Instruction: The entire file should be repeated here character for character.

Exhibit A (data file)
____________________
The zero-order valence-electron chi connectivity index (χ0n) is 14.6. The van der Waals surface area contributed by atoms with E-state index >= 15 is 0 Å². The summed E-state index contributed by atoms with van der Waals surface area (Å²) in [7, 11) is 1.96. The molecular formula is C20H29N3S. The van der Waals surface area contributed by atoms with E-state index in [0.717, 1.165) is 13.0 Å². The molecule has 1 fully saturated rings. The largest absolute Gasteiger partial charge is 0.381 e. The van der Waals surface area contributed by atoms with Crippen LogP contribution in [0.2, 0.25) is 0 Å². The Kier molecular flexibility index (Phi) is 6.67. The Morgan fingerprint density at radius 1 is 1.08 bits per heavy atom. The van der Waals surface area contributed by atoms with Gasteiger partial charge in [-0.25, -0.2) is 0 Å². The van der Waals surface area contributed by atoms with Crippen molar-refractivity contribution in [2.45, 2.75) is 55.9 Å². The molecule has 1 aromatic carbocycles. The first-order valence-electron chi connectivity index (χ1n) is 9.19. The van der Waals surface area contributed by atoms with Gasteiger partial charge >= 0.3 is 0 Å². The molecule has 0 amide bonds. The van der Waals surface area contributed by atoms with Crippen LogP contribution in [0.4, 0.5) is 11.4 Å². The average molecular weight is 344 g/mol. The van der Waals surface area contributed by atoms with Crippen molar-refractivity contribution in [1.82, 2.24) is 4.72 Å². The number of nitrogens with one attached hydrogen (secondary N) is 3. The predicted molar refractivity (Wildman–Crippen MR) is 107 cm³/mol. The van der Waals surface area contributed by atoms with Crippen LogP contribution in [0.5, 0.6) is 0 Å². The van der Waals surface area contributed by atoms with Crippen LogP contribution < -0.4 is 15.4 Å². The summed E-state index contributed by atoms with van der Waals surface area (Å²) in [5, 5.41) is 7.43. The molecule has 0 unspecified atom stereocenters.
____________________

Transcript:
The zero-order valence-electron chi connectivity index (χ0n) is 14.6. The van der Waals surface area contributed by atoms with E-state index >= 15 is 0 Å². The summed E-state index contributed by atoms with van der Waals surface area (Å²) in [7, 11) is 1.96. The molecular formula is C20H29N3S. The van der Waals surface area contributed by atoms with E-state index in [0.717, 1.165) is 13.0 Å². The molecule has 1 fully saturated rings. The largest absolute Gasteiger partial charge is 0.381 e. The van der Waals surface area contributed by atoms with Crippen LogP contribution in [0.2, 0.25) is 0 Å². The Kier molecular flexibility index (Phi) is 6.67. The Morgan fingerprint density at radius 1 is 1.08 bits per heavy atom. The van der Waals surface area contributed by atoms with Gasteiger partial charge in [-0.25, -0.2) is 0 Å². The van der Waals surface area contributed by atoms with Crippen molar-refractivity contribution in [2.45, 2.75) is 55.9 Å². The molecule has 1 aromatic carbocycles. The first-order valence-electron chi connectivity index (χ1n) is 9.19. The van der Waals surface area contributed by atoms with Gasteiger partial charge >= 0.3 is 0 Å². The molecule has 0 amide bonds. The van der Waals surface area contributed by atoms with Crippen LogP contribution in [0.4, 0.5) is 11.4 Å². The average molecular weight is 344 g/mol. The van der Waals surface area contributed by atoms with Crippen molar-refractivity contribution in [1.82, 2.24) is 4.72 Å². The number of nitrogens with one attached hydrogen (secondary N) is 3. The predicted molar refractivity (Wildman–Crippen MR) is 107 cm³/mol. The van der Waals surface area contributed by atoms with Crippen LogP contribution in [0.5, 0.6) is 0 Å². The van der Waals surface area contributed by atoms with Crippen LogP contribution < -0.4 is 15.4 Å². The summed E-state index contributed by atoms with van der Waals surface area (Å²) in [5, 5.41) is 7.43. The molecule has 0 unspecified atom stereocenters.